Careers Service

Critical Thinker

Critical Thinker

Critical thinking is about questioning information, evaluating it from different points of view and carefully considering whether something makes sense and is accurate.

As a student, you need to be able to think critically about the resources and information you use. It’s not accepting what you read or hear at face value; you need to ask the right questions when reading the work of others, weigh up different arguments and perspectives and use evidence to help you form your own opinions, arguments, theories and ideas. 

Employers also need critical thinkers in the workplace. You need to be able to analyse information, to help you effectively diagnose problems, identify possible solutions and make balanced decisions.

How can you become a critical thinker?

These are just some examples of how you can develop critical thinking, both in your academic life and outside of university. 

  • Visit the Writing Development Centre for advice on developing your critical voice. The Academic Skills Kit (ASK) website also has useful tools on evaluating information and reading critically.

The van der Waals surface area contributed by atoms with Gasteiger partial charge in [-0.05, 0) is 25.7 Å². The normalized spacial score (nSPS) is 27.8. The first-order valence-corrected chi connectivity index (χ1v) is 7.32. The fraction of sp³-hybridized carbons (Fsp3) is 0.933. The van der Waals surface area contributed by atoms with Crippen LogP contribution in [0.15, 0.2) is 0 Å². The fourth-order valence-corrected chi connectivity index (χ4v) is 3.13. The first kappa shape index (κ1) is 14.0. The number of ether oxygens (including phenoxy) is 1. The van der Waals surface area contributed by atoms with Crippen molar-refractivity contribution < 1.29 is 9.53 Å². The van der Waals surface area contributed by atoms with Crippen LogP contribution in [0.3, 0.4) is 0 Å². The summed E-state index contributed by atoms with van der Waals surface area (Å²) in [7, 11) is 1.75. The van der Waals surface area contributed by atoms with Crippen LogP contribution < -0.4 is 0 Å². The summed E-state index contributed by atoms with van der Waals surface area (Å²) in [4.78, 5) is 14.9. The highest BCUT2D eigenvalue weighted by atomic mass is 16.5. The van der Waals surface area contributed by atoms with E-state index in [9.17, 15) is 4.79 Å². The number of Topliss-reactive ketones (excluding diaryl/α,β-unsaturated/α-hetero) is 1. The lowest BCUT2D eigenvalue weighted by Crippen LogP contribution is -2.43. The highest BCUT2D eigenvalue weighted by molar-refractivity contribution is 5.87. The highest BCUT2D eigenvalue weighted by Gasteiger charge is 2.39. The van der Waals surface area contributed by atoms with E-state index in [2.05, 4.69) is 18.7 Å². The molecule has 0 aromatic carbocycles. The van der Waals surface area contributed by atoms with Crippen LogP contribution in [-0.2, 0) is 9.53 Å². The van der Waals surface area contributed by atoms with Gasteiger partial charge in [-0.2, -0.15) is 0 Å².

• Ask questions about what you read, hear, think, experience and observe. Assess how well ideas, statements, claims, arguments and findings are backed up, to help you make a reasoned judgement about how convincing they are. Look at a video, news story or social media post and examine it further to find out what is behind it. Does it seem credible?
  • Practise critical reasoning tests, such as the Watson Glaser Critical Thinking Test, which can be used in graduate and professional recruitment, particularly in law and finance. These test your ability to recognise assumptions and evaluate arguments.
  • Get involved in class discussions in tutorials or join a debating society. Discussing your opinions with others is a good way to anticipate objections to their arguments, to answer counterarguments and to weigh the evidence on both sides.
  • Show critical thinking in an interview situation. Give an example which includes reflection on how you performed, anything you could improve and how you overcame any challenges, to demonstrate your thinking process.
  • Sign up for a free FutureLearn online course on critical thinking from University of Leeds and the University of Auckland.

 Related skills: curious, reflective and self-aware

student looking at questions on board, portraying critical thinking